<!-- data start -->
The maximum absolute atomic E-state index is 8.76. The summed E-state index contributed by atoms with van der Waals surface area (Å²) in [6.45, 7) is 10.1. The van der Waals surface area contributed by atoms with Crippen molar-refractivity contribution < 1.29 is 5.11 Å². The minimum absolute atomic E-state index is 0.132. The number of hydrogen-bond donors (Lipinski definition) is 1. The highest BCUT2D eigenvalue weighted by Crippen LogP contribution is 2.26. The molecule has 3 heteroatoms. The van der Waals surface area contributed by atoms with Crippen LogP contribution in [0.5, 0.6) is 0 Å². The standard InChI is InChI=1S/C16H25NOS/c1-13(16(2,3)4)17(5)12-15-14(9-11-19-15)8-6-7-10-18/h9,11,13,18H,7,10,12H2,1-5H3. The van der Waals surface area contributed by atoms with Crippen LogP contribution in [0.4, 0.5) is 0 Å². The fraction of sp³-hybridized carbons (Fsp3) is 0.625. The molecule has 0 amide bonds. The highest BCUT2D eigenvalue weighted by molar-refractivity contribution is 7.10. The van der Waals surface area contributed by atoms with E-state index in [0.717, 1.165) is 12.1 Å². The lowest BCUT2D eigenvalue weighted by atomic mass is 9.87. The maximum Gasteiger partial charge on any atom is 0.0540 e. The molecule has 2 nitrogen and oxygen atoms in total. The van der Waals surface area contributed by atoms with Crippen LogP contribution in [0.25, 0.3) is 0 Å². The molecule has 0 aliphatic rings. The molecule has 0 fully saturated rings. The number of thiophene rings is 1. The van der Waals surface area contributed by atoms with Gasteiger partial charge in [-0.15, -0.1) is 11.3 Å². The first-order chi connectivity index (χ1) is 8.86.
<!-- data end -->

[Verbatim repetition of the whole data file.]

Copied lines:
The maximum absolute atomic E-state index is 8.76. The summed E-state index contributed by atoms with van der Waals surface area (Å²) in [6.45, 7) is 10.1. The van der Waals surface area contributed by atoms with Crippen molar-refractivity contribution < 1.29 is 5.11 Å². The minimum absolute atomic E-state index is 0.132. The number of hydrogen-bond donors (Lipinski definition) is 1. The highest BCUT2D eigenvalue weighted by Crippen LogP contribution is 2.26. The molecule has 3 heteroatoms. The van der Waals surface area contributed by atoms with Crippen LogP contribution in [0.5, 0.6) is 0 Å². The standard InChI is InChI=1S/C16H25NOS/c1-13(16(2,3)4)17(5)12-15-14(9-11-19-15)8-6-7-10-18/h9,11,13,18H,7,10,12H2,1-5H3. The van der Waals surface area contributed by atoms with Crippen LogP contribution in [0.4, 0.5) is 0 Å². The fraction of sp³-hybridized carbons (Fsp3) is 0.625. The molecule has 0 amide bonds. The highest BCUT2D eigenvalue weighted by molar-refractivity contribution is 7.10. The van der Waals surface area contributed by atoms with E-state index in [0.717, 1.165) is 12.1 Å². The lowest BCUT2D eigenvalue weighted by atomic mass is 9.87. The maximum Gasteiger partial charge on any atom is 0.0540 e. The molecule has 2 nitrogen and oxygen atoms in total. The van der Waals surface area contributed by atoms with Crippen LogP contribution in [0.25, 0.3) is 0 Å². The molecule has 0 aliphatic rings. The molecule has 0 fully saturated rings. The number of thiophene rings is 1. The van der Waals surface area contributed by atoms with Gasteiger partial charge in [-0.15, -0.1) is 11.3 Å². The first-order chi connectivity index (χ1) is 8.86.